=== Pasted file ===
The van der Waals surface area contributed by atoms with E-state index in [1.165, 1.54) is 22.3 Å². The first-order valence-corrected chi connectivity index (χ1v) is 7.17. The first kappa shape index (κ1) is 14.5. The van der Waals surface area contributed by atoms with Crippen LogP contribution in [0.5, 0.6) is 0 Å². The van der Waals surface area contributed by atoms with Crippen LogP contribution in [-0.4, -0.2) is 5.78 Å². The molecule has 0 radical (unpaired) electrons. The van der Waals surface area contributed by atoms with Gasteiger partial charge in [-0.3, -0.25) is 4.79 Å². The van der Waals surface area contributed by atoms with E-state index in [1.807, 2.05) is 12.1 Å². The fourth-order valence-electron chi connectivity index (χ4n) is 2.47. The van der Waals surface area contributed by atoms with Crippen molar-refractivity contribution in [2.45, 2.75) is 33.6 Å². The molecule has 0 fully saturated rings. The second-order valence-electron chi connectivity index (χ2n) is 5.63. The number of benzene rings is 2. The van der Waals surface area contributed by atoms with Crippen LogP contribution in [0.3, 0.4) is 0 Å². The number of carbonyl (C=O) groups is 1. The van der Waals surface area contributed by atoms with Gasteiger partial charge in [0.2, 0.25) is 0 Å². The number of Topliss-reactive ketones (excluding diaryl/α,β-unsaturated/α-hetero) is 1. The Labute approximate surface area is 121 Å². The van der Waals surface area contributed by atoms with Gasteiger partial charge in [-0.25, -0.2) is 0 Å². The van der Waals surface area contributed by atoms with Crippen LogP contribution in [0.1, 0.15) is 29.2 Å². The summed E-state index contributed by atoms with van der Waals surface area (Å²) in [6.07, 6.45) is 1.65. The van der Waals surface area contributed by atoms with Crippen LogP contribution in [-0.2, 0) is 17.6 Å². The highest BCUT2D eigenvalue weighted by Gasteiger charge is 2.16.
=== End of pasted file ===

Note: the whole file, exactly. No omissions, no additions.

The van der Waals surface area contributed by atoms with E-state index in [1.165, 1.54) is 22.3 Å². The first-order valence-corrected chi connectivity index (χ1v) is 7.17. The first kappa shape index (κ1) is 14.5. The van der Waals surface area contributed by atoms with Crippen LogP contribution in [0.5, 0.6) is 0 Å². The van der Waals surface area contributed by atoms with Crippen LogP contribution in [-0.4, -0.2) is 5.78 Å². The molecule has 0 radical (unpaired) electrons. The van der Waals surface area contributed by atoms with Gasteiger partial charge in [-0.3, -0.25) is 4.79 Å². The van der Waals surface area contributed by atoms with E-state index in [1.807, 2.05) is 12.1 Å². The fourth-order valence-electron chi connectivity index (χ4n) is 2.47. The van der Waals surface area contributed by atoms with Crippen molar-refractivity contribution in [2.45, 2.75) is 33.6 Å². The molecule has 0 fully saturated rings. The second-order valence-electron chi connectivity index (χ2n) is 5.63. The number of benzene rings is 2. The van der Waals surface area contributed by atoms with Crippen LogP contribution in [0.3, 0.4) is 0 Å². The number of carbonyl (C=O) groups is 1. The van der Waals surface area contributed by atoms with Gasteiger partial charge in [0.2, 0.25) is 0 Å². The number of Topliss-reactive ketones (excluding diaryl/α,β-unsaturated/α-hetero) is 1. The Labute approximate surface area is 121 Å². The van der Waals surface area contributed by atoms with Gasteiger partial charge in [-0.25, -0.2) is 0 Å². The van der Waals surface area contributed by atoms with Crippen LogP contribution in [0.1, 0.15) is 29.2 Å². The summed E-state index contributed by atoms with van der Waals surface area (Å²) in [6.07, 6.45) is 1.65. The van der Waals surface area contributed by atoms with Crippen LogP contribution in [-0.2, 0) is 17.6 Å². The highest BCUT2D eigenvalue weighted by Gasteiger charge is 2.16.